“Some people start being more isolated, they do not want to see anyone, they start restricting their lives, staying at home, they may have unexplained crying spells, they do not talk much, have a feeling of estrangement, and do not identify with others” she said.

As for how to respond to a loved one that shows such behaviors, Karam said: “All we need to do is to show them that we are here for them and that things could be processed differently, and that help is possible.”

What should raise alarm bells are people who combine high irritability and impulsivity with a high level of hopelessness, she said, adding that these are very dangerous markers, and such people could be “impulsive about suicide”.

“We should never underestimate the likelihood of this act happening. Even if they just talk about it, we need to take it seriously,” Karam warned.

“Sit with a person, find out how long they have been feeling this way, how often this idea of suicide comes to them, determine if they have a support system, anchors in their lives, significant others or not,” she said, adding that people without a support system and significant others in their lives, or who do not have a good relationships with anyone are at high risk.

The young are at highest risk

Atweh said that the hotline has been getting significantly higher numbers of calls from children and adolescents reporting emotional or physical abuse, which she said is expected when the adults are under enormous stress.

“As we know, anything affecting children in their formative years stays with them long term and has a tremendous impact on their psychological wellbeing,” she said.

In fact, 61 percent of callers on the hotline are aged 18 to 34, and a full 50 percent are unemployed. The hotline has received just over 15,000 calls since it was first set up in 2017. This year alone, up to November, the hotline received 7,959 calls.

“It is worrisome that the mental health of Lebanese youth is at risk, as they are the main drivers of the economy. This will impact their performance at school or university,” Atweh said, adding that the lack of coverage and the shortage of specialized hospitals and hospital beds in the public health care sector for mental health makes Embrace’s job very tough.

Substance abuse, like alcohol, exacerbates the risk of suicide, as does a history of suicidality, either thoughts of suicide or previous attempts, as well as depression. Recurrent thoughts about suicide or planning to do so are also risk factors.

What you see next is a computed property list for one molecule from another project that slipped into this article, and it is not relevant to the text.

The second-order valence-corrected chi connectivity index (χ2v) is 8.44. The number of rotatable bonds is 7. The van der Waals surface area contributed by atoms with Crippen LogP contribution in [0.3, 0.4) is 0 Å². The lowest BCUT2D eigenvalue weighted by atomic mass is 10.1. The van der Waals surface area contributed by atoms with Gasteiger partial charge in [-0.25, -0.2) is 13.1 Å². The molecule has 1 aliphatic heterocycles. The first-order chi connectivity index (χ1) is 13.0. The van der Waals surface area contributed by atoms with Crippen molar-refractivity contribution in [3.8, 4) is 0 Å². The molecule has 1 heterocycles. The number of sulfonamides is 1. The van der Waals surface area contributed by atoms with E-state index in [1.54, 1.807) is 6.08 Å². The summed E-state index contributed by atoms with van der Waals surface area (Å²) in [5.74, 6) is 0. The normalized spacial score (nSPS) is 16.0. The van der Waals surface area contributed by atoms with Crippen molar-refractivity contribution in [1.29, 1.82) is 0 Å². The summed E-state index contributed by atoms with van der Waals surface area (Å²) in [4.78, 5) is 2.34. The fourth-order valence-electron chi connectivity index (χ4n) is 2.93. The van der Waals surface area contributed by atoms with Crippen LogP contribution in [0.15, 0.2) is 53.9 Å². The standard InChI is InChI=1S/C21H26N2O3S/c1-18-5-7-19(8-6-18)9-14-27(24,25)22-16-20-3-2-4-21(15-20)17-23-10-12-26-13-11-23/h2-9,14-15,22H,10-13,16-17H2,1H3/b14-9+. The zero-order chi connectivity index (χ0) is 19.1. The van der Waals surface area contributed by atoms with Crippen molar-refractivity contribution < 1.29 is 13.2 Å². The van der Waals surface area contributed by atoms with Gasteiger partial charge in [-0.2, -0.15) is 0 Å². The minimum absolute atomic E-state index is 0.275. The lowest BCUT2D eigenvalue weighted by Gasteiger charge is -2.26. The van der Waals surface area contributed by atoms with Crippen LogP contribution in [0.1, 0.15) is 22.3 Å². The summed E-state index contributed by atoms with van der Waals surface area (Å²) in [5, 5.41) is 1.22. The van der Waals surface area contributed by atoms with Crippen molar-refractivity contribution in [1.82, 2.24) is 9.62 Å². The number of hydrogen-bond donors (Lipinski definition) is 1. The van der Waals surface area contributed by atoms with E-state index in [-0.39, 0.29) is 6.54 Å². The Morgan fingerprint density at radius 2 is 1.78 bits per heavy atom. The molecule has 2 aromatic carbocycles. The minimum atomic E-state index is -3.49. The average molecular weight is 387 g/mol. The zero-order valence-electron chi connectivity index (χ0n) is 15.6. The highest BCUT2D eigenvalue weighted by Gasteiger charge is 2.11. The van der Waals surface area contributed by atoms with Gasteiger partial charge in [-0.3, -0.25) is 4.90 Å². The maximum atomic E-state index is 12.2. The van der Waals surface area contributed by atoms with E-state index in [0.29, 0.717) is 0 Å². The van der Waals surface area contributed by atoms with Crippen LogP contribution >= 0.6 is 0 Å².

A perfect storm of mental health issues

Karam said that in countries going through financial crises like Lebanon, people are already at higher risk.

“In Lebanon, we have a perfect storm, a recipe for mental health issues, a combination of stressors that take away people’s stability,” she said.

“Anyone who did not have mental health issues before is going to be impacted by what is happening,” Karam said of the situation in Lebanon, where for two years, feelings of anxiety about the future and deep sadness seemed to dominate.

She said that people focused on problem-solving spend less time ruminating on their situation and are less prone to mental health issues.

“Most people who see a sad movie will feel sad for a few minutes or hours, but if someone already has depression, they could feel sad for a week,” Karam said, adding: “When you are psychologically vulnerable or if you have mental health issues, stress factors will impact you more severely.”

The mental health fraternity is trying its best under trying conditions, but it is not enough, Karam said, adding that people have no access to medication to treat their physical ailments, let alone their mental ones.

The feelings of insecurity the Lebanese experience constantly is terrible, and the high level and long-term exposure to stress exacerbates mental health issues. Add to these untreated physical ailments and lack of access to basics, such as power and medicine, and the burden on mental health becomes apparent.